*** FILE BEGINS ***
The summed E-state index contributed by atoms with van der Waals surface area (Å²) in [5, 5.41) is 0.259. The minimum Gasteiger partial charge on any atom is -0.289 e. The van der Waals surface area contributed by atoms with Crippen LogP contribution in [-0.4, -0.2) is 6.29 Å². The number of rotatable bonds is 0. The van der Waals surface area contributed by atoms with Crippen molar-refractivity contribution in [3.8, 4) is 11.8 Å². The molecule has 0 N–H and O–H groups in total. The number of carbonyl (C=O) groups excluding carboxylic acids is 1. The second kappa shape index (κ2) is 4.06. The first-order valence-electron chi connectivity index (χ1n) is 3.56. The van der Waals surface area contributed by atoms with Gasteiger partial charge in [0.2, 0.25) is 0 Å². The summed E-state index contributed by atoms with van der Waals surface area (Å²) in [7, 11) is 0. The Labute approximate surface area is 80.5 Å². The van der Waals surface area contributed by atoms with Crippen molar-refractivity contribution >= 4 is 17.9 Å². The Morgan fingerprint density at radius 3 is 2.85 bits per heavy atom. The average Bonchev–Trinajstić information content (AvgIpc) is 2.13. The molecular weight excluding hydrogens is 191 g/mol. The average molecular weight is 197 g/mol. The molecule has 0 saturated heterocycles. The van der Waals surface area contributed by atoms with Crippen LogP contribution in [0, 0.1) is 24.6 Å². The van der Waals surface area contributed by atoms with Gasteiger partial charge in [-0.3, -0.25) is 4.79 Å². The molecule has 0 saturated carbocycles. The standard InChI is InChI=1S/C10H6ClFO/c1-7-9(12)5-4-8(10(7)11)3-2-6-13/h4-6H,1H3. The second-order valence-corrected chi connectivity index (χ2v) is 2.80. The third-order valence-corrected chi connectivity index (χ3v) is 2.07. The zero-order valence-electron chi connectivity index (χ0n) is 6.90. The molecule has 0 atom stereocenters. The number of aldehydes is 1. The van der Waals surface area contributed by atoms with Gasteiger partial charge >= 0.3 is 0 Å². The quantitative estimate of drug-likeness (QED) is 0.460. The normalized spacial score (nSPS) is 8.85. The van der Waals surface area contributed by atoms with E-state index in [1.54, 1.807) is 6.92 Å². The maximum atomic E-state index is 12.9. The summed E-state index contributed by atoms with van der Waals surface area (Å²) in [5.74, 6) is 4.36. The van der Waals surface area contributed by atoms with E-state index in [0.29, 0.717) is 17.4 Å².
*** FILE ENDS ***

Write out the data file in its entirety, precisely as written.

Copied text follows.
The summed E-state index contributed by atoms with van der Waals surface area (Å²) in [5, 5.41) is 0.259. The minimum Gasteiger partial charge on any atom is -0.289 e. The van der Waals surface area contributed by atoms with Crippen LogP contribution in [-0.4, -0.2) is 6.29 Å². The number of rotatable bonds is 0. The van der Waals surface area contributed by atoms with Crippen molar-refractivity contribution in [3.8, 4) is 11.8 Å². The molecule has 0 N–H and O–H groups in total. The number of carbonyl (C=O) groups excluding carboxylic acids is 1. The second kappa shape index (κ2) is 4.06. The first-order valence-electron chi connectivity index (χ1n) is 3.56. The van der Waals surface area contributed by atoms with Gasteiger partial charge in [0.2, 0.25) is 0 Å². The summed E-state index contributed by atoms with van der Waals surface area (Å²) in [7, 11) is 0. The Labute approximate surface area is 80.5 Å². The van der Waals surface area contributed by atoms with Crippen molar-refractivity contribution >= 4 is 17.9 Å². The Morgan fingerprint density at radius 3 is 2.85 bits per heavy atom. The average Bonchev–Trinajstić information content (AvgIpc) is 2.13. The molecular weight excluding hydrogens is 191 g/mol. The average molecular weight is 197 g/mol. The molecule has 0 saturated heterocycles. The van der Waals surface area contributed by atoms with Crippen LogP contribution in [0, 0.1) is 24.6 Å². The van der Waals surface area contributed by atoms with Gasteiger partial charge in [-0.3, -0.25) is 4.79 Å². The molecule has 0 saturated carbocycles. The standard InChI is InChI=1S/C10H6ClFO/c1-7-9(12)5-4-8(10(7)11)3-2-6-13/h4-6H,1H3. The second-order valence-corrected chi connectivity index (χ2v) is 2.80. The third-order valence-corrected chi connectivity index (χ3v) is 2.07. The zero-order valence-electron chi connectivity index (χ0n) is 6.90. The molecule has 0 atom stereocenters. The number of aldehydes is 1. The van der Waals surface area contributed by atoms with Gasteiger partial charge >= 0.3 is 0 Å². The quantitative estimate of drug-likeness (QED) is 0.460. The normalized spacial score (nSPS) is 8.85. The van der Waals surface area contributed by atoms with E-state index in [1.54, 1.807) is 6.92 Å². The maximum atomic E-state index is 12.9. The summed E-state index contributed by atoms with van der Waals surface area (Å²) in [5.74, 6) is 4.36. The van der Waals surface area contributed by atoms with E-state index in [0.29, 0.717) is 17.4 Å².